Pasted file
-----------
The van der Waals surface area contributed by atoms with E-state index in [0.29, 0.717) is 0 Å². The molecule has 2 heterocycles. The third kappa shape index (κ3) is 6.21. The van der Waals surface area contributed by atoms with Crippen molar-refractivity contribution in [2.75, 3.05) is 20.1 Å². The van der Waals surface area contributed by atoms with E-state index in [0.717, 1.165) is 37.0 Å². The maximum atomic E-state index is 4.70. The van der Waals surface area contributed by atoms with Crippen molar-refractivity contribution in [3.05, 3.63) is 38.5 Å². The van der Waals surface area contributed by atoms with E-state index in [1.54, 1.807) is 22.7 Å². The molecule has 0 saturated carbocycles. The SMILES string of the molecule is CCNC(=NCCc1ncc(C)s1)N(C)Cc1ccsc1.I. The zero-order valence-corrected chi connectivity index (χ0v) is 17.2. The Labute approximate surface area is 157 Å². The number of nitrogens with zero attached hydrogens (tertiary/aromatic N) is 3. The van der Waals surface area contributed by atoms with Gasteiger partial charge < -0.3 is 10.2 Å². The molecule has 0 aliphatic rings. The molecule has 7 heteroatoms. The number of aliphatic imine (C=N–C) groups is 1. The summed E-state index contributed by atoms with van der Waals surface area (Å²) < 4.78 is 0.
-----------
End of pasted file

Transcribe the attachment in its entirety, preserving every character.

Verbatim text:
The van der Waals surface area contributed by atoms with E-state index in [0.29, 0.717) is 0 Å². The molecule has 2 heterocycles. The third kappa shape index (κ3) is 6.21. The van der Waals surface area contributed by atoms with Crippen molar-refractivity contribution in [2.75, 3.05) is 20.1 Å². The van der Waals surface area contributed by atoms with E-state index in [0.717, 1.165) is 37.0 Å². The maximum atomic E-state index is 4.70. The van der Waals surface area contributed by atoms with Crippen molar-refractivity contribution in [3.05, 3.63) is 38.5 Å². The van der Waals surface area contributed by atoms with E-state index in [1.54, 1.807) is 22.7 Å². The molecule has 0 saturated carbocycles. The SMILES string of the molecule is CCNC(=NCCc1ncc(C)s1)N(C)Cc1ccsc1.I. The zero-order valence-corrected chi connectivity index (χ0v) is 17.2. The Labute approximate surface area is 157 Å². The number of nitrogens with zero attached hydrogens (tertiary/aromatic N) is 3. The van der Waals surface area contributed by atoms with Gasteiger partial charge < -0.3 is 10.2 Å². The molecule has 0 aliphatic rings. The molecule has 7 heteroatoms. The number of aliphatic imine (C=N–C) groups is 1. The summed E-state index contributed by atoms with van der Waals surface area (Å²) < 4.78 is 0.